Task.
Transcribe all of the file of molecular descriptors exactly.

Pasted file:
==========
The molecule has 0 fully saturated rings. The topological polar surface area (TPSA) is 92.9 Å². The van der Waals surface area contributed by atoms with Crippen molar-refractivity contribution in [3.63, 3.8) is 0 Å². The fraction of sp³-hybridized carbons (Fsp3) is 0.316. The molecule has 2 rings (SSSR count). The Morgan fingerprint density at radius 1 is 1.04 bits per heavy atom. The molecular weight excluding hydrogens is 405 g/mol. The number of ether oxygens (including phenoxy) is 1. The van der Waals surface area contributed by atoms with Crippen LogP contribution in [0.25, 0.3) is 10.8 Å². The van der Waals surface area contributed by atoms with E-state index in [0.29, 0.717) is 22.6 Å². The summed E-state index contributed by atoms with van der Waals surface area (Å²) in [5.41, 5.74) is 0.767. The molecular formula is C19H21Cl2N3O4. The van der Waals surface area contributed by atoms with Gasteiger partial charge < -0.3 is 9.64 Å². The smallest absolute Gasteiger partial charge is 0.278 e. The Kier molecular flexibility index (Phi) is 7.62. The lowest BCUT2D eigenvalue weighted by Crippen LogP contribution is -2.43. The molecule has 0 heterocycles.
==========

The molecule has 0 fully saturated rings. The topological polar surface area (TPSA) is 92.9 Å². The van der Waals surface area contributed by atoms with Crippen molar-refractivity contribution in [3.63, 3.8) is 0 Å². The fraction of sp³-hybridized carbons (Fsp3) is 0.316. The molecule has 2 rings (SSSR count). The Morgan fingerprint density at radius 1 is 1.04 bits per heavy atom. The molecular weight excluding hydrogens is 405 g/mol. The number of ether oxygens (including phenoxy) is 1. The van der Waals surface area contributed by atoms with Crippen LogP contribution in [0.25, 0.3) is 10.8 Å². The van der Waals surface area contributed by atoms with E-state index in [0.29, 0.717) is 22.6 Å². The summed E-state index contributed by atoms with van der Waals surface area (Å²) in [5.41, 5.74) is 0.767. The molecular formula is C19H21Cl2N3O4. The van der Waals surface area contributed by atoms with Gasteiger partial charge < -0.3 is 9.64 Å². The smallest absolute Gasteiger partial charge is 0.278 e. The Kier molecular flexibility index (Phi) is 7.62. The lowest BCUT2D eigenvalue weighted by Crippen LogP contribution is -2.43. The molecule has 0 heterocycles.